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Relative competence of native and exotic fish hosts for two generalist native trematodes

Paterson, Rachel A; Lal, Aparna; Dale, Marcia; Townsend, Colin R; Poulin, Robert; Tompkins, Daniel M

Description

Exotic fish species frequently acquire native parasites despite the absence of closely related native hosts. They thus have the potential to affect native counterparts by altering native host–parasite dynamics. In New Zealand, exotic brown trout Salmo trutta and rainbow trout Oncorhynchus mykiss have acquired two native trematodes (Telogaster opisthorchis and Stegodexamene anguillae) from their native definitive host (the longfin eel Anguilla dieffenbachii). We used a combination of field...[Show more]

dc.contributor.authorPaterson, Rachel A
dc.contributor.authorLal, Aparna
dc.contributor.authorDale, Marcia
dc.contributor.authorTownsend, Colin R
dc.contributor.authorPoulin, Robert
dc.contributor.authorTompkins, Daniel M
dc.date.accessioned2018-11-29T22:57:20Z
dc.date.available2018-11-29T22:57:20Z
dc.identifier.issn2213-2244
dc.identifier.urihttp://hdl.handle.net/1885/153830
dc.description.abstractExotic fish species frequently acquire native parasites despite the absence of closely related native hosts. They thus have the potential to affect native counterparts by altering native host–parasite dynamics. In New Zealand, exotic brown trout Salmo trutta and rainbow trout Oncorhynchus mykiss have acquired two native trematodes (Telogaster opisthorchis and Stegodexamene anguillae) from their native definitive host (the longfin eel Anguilla dieffenbachii). We used a combination of field surveys and experimental infections to determine the relative competence of native and exotic fish hosts for these native parasites. Field observations indicated that the longfin eel was the superior host for both parasites, although differences between native and exotic hosts were less apparent for S. anguillae. Experimental infections indicated that both parasites had poorer establishment and survival in salmonids, although some worms matured and attained similar sizes to those in eels before dying. Overall, the field surveys and experimental infections indicate that these exotic salmonids are poor hosts of both native trematodes and their presence may decrease native parasite flow to native hosts.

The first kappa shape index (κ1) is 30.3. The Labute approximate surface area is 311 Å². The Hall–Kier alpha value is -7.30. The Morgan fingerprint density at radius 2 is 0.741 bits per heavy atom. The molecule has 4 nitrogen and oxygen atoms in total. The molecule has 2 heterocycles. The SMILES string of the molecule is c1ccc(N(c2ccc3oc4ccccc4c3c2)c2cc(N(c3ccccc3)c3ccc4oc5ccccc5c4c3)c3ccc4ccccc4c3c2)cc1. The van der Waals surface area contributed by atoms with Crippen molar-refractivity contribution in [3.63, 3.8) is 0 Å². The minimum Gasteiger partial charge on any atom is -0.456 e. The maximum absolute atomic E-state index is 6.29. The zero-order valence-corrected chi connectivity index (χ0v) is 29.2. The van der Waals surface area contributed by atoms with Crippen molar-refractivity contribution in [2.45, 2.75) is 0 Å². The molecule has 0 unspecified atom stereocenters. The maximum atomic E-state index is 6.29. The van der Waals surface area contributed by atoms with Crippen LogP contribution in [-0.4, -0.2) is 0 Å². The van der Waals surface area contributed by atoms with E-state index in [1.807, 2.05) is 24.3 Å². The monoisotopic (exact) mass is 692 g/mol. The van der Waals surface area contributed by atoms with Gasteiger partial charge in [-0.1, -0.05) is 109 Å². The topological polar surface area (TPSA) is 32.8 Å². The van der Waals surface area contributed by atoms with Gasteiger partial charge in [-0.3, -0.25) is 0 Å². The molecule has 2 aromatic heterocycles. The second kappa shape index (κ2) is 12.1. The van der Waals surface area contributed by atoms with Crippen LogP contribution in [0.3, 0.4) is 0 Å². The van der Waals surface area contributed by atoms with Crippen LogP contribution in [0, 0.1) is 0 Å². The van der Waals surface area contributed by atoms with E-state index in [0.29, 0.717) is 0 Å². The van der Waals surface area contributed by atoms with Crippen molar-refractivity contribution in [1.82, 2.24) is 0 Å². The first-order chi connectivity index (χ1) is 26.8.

dc.format.mimetypeapplication/pdf
dc.publisherElsevier Ltd
dc.sourceInternational Journal for Parasitology:Parasites and Wildlife
dc.subjectSalmo trutta, Oncorhynchus mykiss, New Zealand, Parasite, Salmonid, Disease
dc.titleRelative competence of native and exotic fish hosts for two generalist native trematodes
dc.typeJournal article
local.description.notesImported from ARIES
local.identifier.citationvolume2
dc.date.issued2013
local.identifier.absfor111706 - Epidemiology
local.identifier.absfor111700 - PUBLIC HEALTH AND HEALTH SERVICES
local.identifier.ariespublicationu5427758xPUB220
local.type.statusPublished Version
local.contributor.affiliationPaterson, Rachel A, University of Otago
local.contributor.affiliationLal, Aparna, College of Health and Medicine, ANU
local.contributor.affiliationDale, Marcia, University of Otago
local.contributor.affiliationTownsend, Colin R, University of Otago
local.contributor.affiliationPoulin, Robert, University of Otago
local.contributor.affiliationTompkins, Daniel M, Landcare Research
local.bibliographicCitation.startpage136
local.bibliographicCitation.lastpage143
local.identifier.doi10.1016/j.ijppaw.2013.03.004
dc.date.updated2018-11-29T08:17:17Z
local.identifier.scopusID2-s2.0-84888031189
local.identifier.thomsonIDBCI:BCI201600286341
dcterms.accessRightsOpen Access
CollectionsANU Research Publications

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